Book Review – The Lowland by Jhumpa Lahiri

lowlandcover

Well, I reckon I expected too much. Innumerable awards, such wonderful reviews; i thought this would be a masterpiece. It’s not bad by any means, but much worse than expectations. In certain places, descriptions are excessive, and in others, they are conspicuous by its absence. Hitherto I’d never perused a literary fiction novel; perhaps, that’s why I found it awkward. Moreover, I thought the language would be top-notch and I’d learn oodles of new, exciting words, but sadly, the vocabulary is no better than a colloquial Indian novel, maybe a trifle better occasionally. Its an extremely sad novel, I must admit; there’s not even a solitary attempt at humor; none, whatsoever! The character, Gauri, is extremely negative and dreadfully irritating. Its inexplicable why she despises Bela so much! I’m not the biggest fan of politics either. Perhaps, that’s why certain portions of the story bored me. I was not too impressed by the ending either, too predictable!

Withal, I’m unaware if its a customary narrative style in the literary fiction genre, but there is no exclusivity of events in the narration – as if all events are embedded in the narration. After providing a background, an event occurring in the present should happen then and there. Suddenly in the narration, the author says “One fine day this happened, that happened”. Instead, the context of that day, the environment of the current location, should be described after the background, and thereafter the event should be narrated exclusively.

FOR EXAMPLE

The style which I find normal:

Lately, inexplicably, Bela had changed. She’d metamorphosed from a cheerful girl to a cold woman.

It was a dark, muggy day. An invigorating breeze swept in through the semi-closed window. Subhash was perched in his bed, scanning a newspaper. Bela emerged from her room and started lambasting him.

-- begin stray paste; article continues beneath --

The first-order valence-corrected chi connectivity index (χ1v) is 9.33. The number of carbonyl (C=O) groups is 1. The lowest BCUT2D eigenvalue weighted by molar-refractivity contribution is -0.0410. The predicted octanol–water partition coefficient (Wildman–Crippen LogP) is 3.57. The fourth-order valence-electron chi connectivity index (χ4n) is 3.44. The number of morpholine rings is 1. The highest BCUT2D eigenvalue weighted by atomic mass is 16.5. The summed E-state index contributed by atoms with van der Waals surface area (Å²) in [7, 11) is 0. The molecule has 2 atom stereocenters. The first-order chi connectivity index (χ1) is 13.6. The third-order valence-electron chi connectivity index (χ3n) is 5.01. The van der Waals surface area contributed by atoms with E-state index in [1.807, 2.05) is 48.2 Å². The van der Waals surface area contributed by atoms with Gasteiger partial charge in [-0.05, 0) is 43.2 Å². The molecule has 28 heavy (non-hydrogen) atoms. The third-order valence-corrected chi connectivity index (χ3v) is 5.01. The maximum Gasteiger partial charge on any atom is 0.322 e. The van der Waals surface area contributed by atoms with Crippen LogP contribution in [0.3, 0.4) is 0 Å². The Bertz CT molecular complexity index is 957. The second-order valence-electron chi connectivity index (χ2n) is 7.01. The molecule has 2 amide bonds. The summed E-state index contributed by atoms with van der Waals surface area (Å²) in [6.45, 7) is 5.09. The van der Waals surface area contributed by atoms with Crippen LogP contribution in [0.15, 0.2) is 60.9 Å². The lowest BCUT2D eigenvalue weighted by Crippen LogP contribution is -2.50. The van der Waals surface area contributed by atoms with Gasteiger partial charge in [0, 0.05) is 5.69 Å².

Dialogues

Jhumpa Lahiri’s style:

Lately, inexplicably, Bela had changed. She’d metamorphosed from a cheerful girl to a cold woman. One day, Subhash was perched in his bed, scanning a newspaper. Bela emerged from her room and started lambasting him.

Dialogues

Jhumpa Lahiri is a legend, and I’m no-one to criticize, but I personally didn’t savor this type of narration.

Additionally, I thought only Indian authors over-describe intimate scenes, but even Jhumpa Lahiri describes such scenes elaborately, and sometimes, I felt disgusted and nauseous post reading extremely private experiences which are totally avoidable and unnecessary.

However, the narration, apart from the aforementioned lack of event exclusivity which is merely my personal opinion, is brilliant. Characterization is top-class, worth emulating, adoring, and learning. The story is profound, dark, and captivating. The emotional and aggressive interaction of Bela with Gauri towards the end was mind-blowing! If humor and sarcasm was employed more, the dullness factor would have diminished. Withal, I’d expected at-least a trifle more flowery language from a bestselling literary fiction author. Nevertheless, a good novel. 3.2 stars from a budding author.

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